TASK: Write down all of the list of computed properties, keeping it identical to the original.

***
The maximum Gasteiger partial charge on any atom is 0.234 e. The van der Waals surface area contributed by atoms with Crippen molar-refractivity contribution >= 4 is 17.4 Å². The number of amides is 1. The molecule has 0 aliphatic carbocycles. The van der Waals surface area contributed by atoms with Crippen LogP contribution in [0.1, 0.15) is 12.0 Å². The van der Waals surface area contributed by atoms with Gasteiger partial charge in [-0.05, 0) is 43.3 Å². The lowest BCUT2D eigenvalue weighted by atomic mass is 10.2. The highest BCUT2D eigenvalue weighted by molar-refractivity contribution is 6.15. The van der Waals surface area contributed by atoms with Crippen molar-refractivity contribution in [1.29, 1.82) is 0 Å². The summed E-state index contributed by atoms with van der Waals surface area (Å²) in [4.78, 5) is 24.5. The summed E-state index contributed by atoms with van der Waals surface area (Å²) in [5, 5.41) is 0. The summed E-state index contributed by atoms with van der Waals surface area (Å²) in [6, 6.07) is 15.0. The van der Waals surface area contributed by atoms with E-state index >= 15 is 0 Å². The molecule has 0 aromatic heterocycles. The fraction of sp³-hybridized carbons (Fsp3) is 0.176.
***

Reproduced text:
The maximum Gasteiger partial charge on any atom is 0.234 e. The van der Waals surface area contributed by atoms with Crippen molar-refractivity contribution >= 4 is 17.4 Å². The number of amides is 1. The molecule has 0 aliphatic carbocycles. The van der Waals surface area contributed by atoms with Crippen LogP contribution in [0.1, 0.15) is 12.0 Å². The van der Waals surface area contributed by atoms with Gasteiger partial charge in [-0.05, 0) is 43.3 Å². The lowest BCUT2D eigenvalue weighted by atomic mass is 10.2. The highest BCUT2D eigenvalue weighted by molar-refractivity contribution is 6.15. The van der Waals surface area contributed by atoms with Crippen molar-refractivity contribution in [1.29, 1.82) is 0 Å². The summed E-state index contributed by atoms with van der Waals surface area (Å²) in [4.78, 5) is 24.5. The summed E-state index contributed by atoms with van der Waals surface area (Å²) in [5, 5.41) is 0. The summed E-state index contributed by atoms with van der Waals surface area (Å²) in [6, 6.07) is 15.0. The van der Waals surface area contributed by atoms with E-state index >= 15 is 0 Å². The molecule has 0 aromatic heterocycles. The fraction of sp³-hybridized carbons (Fsp3) is 0.176.